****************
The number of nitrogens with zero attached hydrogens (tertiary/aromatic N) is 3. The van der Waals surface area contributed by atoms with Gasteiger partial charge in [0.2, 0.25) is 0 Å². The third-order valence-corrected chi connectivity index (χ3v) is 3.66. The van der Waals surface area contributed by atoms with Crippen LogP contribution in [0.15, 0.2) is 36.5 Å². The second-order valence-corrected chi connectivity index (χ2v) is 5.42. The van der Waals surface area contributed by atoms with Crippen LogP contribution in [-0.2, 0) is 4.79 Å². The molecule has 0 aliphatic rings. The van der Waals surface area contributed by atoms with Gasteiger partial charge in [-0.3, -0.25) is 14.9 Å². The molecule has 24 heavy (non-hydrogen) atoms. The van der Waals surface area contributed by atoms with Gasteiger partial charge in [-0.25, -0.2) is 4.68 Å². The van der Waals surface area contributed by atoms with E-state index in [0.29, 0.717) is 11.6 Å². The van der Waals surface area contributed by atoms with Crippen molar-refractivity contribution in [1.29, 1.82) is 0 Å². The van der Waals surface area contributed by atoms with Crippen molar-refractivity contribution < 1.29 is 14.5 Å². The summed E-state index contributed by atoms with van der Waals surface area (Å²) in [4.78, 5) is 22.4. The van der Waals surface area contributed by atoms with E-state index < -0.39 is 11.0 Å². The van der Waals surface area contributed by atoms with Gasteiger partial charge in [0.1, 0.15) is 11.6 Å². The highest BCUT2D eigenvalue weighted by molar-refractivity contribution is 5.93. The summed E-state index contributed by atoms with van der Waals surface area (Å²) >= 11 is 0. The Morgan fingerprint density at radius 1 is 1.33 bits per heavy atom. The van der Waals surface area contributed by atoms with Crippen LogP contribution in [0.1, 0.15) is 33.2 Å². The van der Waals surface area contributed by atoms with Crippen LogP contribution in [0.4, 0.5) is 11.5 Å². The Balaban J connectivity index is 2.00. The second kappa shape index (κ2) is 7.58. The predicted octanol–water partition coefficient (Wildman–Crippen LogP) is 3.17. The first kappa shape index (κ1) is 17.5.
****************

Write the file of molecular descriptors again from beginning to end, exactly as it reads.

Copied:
The number of nitrogens with zero attached hydrogens (tertiary/aromatic N) is 3. The van der Waals surface area contributed by atoms with Gasteiger partial charge in [0.2, 0.25) is 0 Å². The third-order valence-corrected chi connectivity index (χ3v) is 3.66. The van der Waals surface area contributed by atoms with Crippen LogP contribution in [0.15, 0.2) is 36.5 Å². The second-order valence-corrected chi connectivity index (χ2v) is 5.42. The van der Waals surface area contributed by atoms with Crippen LogP contribution in [-0.2, 0) is 4.79 Å². The molecule has 0 aliphatic rings. The van der Waals surface area contributed by atoms with Gasteiger partial charge in [-0.3, -0.25) is 14.9 Å². The molecule has 24 heavy (non-hydrogen) atoms. The van der Waals surface area contributed by atoms with Gasteiger partial charge in [-0.25, -0.2) is 4.68 Å². The van der Waals surface area contributed by atoms with E-state index in [0.29, 0.717) is 11.6 Å². The van der Waals surface area contributed by atoms with Crippen molar-refractivity contribution in [1.29, 1.82) is 0 Å². The van der Waals surface area contributed by atoms with Crippen molar-refractivity contribution < 1.29 is 14.5 Å². The summed E-state index contributed by atoms with van der Waals surface area (Å²) in [4.78, 5) is 22.4. The van der Waals surface area contributed by atoms with E-state index < -0.39 is 11.0 Å². The van der Waals surface area contributed by atoms with Gasteiger partial charge in [0.1, 0.15) is 11.6 Å². The highest BCUT2D eigenvalue weighted by molar-refractivity contribution is 5.93. The summed E-state index contributed by atoms with van der Waals surface area (Å²) >= 11 is 0. The Morgan fingerprint density at radius 1 is 1.33 bits per heavy atom. The van der Waals surface area contributed by atoms with Crippen LogP contribution in [0.1, 0.15) is 33.2 Å². The van der Waals surface area contributed by atoms with Crippen LogP contribution in [0.4, 0.5) is 11.5 Å². The Balaban J connectivity index is 2.00. The second kappa shape index (κ2) is 7.58. The predicted octanol–water partition coefficient (Wildman–Crippen LogP) is 3.17. The first kappa shape index (κ1) is 17.5.